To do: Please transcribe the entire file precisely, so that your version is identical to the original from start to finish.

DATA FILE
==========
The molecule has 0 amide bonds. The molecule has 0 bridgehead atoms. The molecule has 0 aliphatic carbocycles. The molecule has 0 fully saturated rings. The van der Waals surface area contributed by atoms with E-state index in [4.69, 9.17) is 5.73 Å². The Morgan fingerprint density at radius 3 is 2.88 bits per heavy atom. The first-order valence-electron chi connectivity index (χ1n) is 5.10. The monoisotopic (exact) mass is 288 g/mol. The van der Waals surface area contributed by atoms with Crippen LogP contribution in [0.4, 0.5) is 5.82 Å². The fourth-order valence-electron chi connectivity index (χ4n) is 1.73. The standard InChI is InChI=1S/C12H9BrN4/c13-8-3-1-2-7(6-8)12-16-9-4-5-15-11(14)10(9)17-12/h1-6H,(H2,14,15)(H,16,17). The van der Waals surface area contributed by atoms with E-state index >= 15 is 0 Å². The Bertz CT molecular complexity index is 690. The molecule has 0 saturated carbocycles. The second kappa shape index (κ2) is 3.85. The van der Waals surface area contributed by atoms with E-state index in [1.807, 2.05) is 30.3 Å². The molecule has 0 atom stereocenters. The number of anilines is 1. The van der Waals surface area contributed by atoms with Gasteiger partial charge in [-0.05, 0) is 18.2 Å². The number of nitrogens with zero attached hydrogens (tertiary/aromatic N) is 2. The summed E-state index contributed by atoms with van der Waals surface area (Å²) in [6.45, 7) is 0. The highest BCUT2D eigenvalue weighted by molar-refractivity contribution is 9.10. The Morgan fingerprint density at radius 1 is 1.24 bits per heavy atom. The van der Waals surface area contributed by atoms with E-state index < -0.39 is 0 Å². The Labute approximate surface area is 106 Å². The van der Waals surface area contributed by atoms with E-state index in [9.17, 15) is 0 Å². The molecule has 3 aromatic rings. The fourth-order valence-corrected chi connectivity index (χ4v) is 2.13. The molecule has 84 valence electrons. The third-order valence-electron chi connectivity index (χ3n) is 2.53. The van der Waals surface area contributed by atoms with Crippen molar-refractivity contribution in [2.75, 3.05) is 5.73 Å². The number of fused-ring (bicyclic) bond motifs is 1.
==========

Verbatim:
The molecule has 0 amide bonds. The molecule has 0 bridgehead atoms. The molecule has 0 aliphatic carbocycles. The molecule has 0 fully saturated rings. The van der Waals surface area contributed by atoms with E-state index in [4.69, 9.17) is 5.73 Å². The Morgan fingerprint density at radius 3 is 2.88 bits per heavy atom. The first-order valence-electron chi connectivity index (χ1n) is 5.10. The monoisotopic (exact) mass is 288 g/mol. The van der Waals surface area contributed by atoms with Crippen LogP contribution in [0.4, 0.5) is 5.82 Å². The fourth-order valence-electron chi connectivity index (χ4n) is 1.73. The standard InChI is InChI=1S/C12H9BrN4/c13-8-3-1-2-7(6-8)12-16-9-4-5-15-11(14)10(9)17-12/h1-6H,(H2,14,15)(H,16,17). The van der Waals surface area contributed by atoms with E-state index >= 15 is 0 Å². The Bertz CT molecular complexity index is 690. The molecule has 0 saturated carbocycles. The second kappa shape index (κ2) is 3.85. The van der Waals surface area contributed by atoms with E-state index in [1.807, 2.05) is 30.3 Å². The molecule has 0 atom stereocenters. The number of anilines is 1. The van der Waals surface area contributed by atoms with Gasteiger partial charge in [-0.05, 0) is 18.2 Å². The number of nitrogens with zero attached hydrogens (tertiary/aromatic N) is 2. The summed E-state index contributed by atoms with van der Waals surface area (Å²) in [6.45, 7) is 0. The highest BCUT2D eigenvalue weighted by molar-refractivity contribution is 9.10. The Morgan fingerprint density at radius 1 is 1.24 bits per heavy atom. The van der Waals surface area contributed by atoms with E-state index < -0.39 is 0 Å². The Labute approximate surface area is 106 Å². The van der Waals surface area contributed by atoms with E-state index in [9.17, 15) is 0 Å². The molecule has 3 aromatic rings. The fourth-order valence-corrected chi connectivity index (χ4v) is 2.13. The molecule has 84 valence electrons. The third-order valence-electron chi connectivity index (χ3n) is 2.53. The van der Waals surface area contributed by atoms with Crippen molar-refractivity contribution in [2.75, 3.05) is 5.73 Å². The number of fused-ring (bicyclic) bond motifs is 1.